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The Real Estate Institute of Australia has called on the state and federal governments to tackle urgent issues surrounding home ownership, with data suggesting 97 per cent of Aussies are concerned about supply in their private market.
With supply continuing to diminish, REIA has forecasted supply shortfalls to rise between 20 and 50 per cent for sales and rentals across the states.
And while supply shortfalls do predate the pandemic, with a shortage of 150,000 homes reported prior to COVID, REIA president Adrian Kelly believes the problem will swell once the country’s negative population growth is reversed.
”With 235,000 new Australians expected to return in force by 2023-2024, after negative population growth, enabling supply is going to be critical.
“Between 2023 and 2060, we can expect significant changes to the status quo, which must be planned for,” Mr Kelly said.
But supply shortfalls are not the only barriers to home ownership, with housing affordability reportedly at “its worst ever” across states such as NSW, where home buyers are required to spend over 43 per cent of their income on loan repayments.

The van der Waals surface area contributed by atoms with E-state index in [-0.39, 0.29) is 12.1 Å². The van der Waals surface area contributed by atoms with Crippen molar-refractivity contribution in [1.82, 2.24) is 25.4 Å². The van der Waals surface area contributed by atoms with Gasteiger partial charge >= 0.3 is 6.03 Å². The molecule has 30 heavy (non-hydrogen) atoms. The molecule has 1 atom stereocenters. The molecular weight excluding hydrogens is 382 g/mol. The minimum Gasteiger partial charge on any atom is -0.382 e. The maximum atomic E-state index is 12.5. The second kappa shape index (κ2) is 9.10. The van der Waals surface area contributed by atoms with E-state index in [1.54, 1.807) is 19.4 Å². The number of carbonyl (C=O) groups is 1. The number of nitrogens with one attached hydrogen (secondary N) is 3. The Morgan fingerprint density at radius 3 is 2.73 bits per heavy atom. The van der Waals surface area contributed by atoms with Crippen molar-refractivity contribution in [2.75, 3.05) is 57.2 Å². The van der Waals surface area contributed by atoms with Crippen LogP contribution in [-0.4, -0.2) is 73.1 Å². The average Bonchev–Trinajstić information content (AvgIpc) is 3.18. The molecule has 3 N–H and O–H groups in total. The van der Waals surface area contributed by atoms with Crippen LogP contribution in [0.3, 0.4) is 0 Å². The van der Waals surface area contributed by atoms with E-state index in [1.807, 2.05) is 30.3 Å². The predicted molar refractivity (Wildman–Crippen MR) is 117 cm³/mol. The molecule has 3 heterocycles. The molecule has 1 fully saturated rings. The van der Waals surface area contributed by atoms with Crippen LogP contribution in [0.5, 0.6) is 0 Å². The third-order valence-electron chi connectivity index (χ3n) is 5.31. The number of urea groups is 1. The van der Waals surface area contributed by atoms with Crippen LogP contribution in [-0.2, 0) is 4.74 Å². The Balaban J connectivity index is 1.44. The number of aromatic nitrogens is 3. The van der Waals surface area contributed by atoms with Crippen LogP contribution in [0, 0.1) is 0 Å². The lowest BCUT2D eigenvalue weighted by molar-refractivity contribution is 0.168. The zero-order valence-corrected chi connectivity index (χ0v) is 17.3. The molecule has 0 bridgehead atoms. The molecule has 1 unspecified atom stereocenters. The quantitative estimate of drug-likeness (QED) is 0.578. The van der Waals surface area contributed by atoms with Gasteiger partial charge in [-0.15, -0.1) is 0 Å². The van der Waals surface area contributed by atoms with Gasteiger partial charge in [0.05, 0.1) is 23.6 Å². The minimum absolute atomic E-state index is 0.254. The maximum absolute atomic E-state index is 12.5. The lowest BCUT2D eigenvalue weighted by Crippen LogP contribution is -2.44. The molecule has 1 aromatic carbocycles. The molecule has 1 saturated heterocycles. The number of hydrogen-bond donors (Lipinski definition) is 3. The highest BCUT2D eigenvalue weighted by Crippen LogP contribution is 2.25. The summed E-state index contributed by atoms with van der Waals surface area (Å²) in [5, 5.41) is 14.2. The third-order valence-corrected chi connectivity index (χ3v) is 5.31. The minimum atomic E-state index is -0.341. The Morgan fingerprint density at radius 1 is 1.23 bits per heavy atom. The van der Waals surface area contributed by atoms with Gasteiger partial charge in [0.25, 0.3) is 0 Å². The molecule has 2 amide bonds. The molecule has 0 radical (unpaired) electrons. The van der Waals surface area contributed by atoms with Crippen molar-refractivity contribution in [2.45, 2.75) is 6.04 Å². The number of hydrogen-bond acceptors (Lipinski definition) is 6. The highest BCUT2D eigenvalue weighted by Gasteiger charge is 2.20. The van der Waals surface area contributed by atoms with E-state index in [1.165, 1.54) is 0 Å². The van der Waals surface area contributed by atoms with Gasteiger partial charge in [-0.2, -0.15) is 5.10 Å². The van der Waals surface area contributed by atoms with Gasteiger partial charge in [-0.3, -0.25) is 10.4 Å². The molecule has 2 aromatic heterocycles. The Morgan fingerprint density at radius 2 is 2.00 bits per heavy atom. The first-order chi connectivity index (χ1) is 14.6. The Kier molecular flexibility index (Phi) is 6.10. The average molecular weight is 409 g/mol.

REIA believes a collaborative industry-government plan addressing five categories of the housing spectrum is vital to help plug these holes. These include homelessness, social and affordable housing, private rental, first home buyers and home ownership.
To address these five categories, REIA believes a Property Ministers forum must first be established, tasked with developing A Home for All Australians property strategy.
According to REIA, the strategy should:
“The reality is we need to bring the state and federal governments to the table to tackling a housing a housing supply plan using the same spirit, determination and funding we have used to fight COVID-19,” Mr Kelly concluded.